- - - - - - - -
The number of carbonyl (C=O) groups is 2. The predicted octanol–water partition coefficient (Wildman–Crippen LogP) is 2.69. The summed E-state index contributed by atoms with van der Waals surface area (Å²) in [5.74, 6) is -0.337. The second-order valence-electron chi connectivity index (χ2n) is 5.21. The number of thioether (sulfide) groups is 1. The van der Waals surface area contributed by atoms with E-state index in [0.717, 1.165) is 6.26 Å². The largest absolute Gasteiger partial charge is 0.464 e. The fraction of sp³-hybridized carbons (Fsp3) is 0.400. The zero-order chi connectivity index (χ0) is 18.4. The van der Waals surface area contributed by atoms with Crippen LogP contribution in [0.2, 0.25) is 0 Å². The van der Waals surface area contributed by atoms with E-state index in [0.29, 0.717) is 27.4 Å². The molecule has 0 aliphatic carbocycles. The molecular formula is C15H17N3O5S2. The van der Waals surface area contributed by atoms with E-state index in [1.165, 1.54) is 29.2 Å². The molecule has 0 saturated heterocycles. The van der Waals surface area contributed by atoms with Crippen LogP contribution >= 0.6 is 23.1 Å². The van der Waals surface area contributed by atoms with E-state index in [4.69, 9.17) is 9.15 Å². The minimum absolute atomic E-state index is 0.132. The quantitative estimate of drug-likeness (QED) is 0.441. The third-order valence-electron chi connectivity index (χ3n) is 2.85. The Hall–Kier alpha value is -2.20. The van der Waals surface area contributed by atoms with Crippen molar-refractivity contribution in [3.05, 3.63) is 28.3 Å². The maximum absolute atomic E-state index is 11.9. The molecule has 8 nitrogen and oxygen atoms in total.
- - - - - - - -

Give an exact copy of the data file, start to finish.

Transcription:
The number of carbonyl (C=O) groups is 2. The predicted octanol–water partition coefficient (Wildman–Crippen LogP) is 2.69. The summed E-state index contributed by atoms with van der Waals surface area (Å²) in [5.74, 6) is -0.337. The second-order valence-electron chi connectivity index (χ2n) is 5.21. The number of thioether (sulfide) groups is 1. The van der Waals surface area contributed by atoms with E-state index in [0.717, 1.165) is 6.26 Å². The largest absolute Gasteiger partial charge is 0.464 e. The fraction of sp³-hybridized carbons (Fsp3) is 0.400. The zero-order chi connectivity index (χ0) is 18.4. The van der Waals surface area contributed by atoms with Crippen LogP contribution in [0.2, 0.25) is 0 Å². The van der Waals surface area contributed by atoms with E-state index in [0.29, 0.717) is 27.4 Å². The molecule has 0 aliphatic carbocycles. The molecular formula is C15H17N3O5S2. The van der Waals surface area contributed by atoms with E-state index in [1.165, 1.54) is 29.2 Å². The molecule has 0 saturated heterocycles. The van der Waals surface area contributed by atoms with Crippen LogP contribution >= 0.6 is 23.1 Å². The van der Waals surface area contributed by atoms with E-state index in [4.69, 9.17) is 9.15 Å². The minimum absolute atomic E-state index is 0.132. The quantitative estimate of drug-likeness (QED) is 0.441. The third-order valence-electron chi connectivity index (χ3n) is 2.85. The Hall–Kier alpha value is -2.20. The van der Waals surface area contributed by atoms with Crippen molar-refractivity contribution in [3.05, 3.63) is 28.3 Å². The maximum absolute atomic E-state index is 11.9. The molecule has 8 nitrogen and oxygen atoms in total.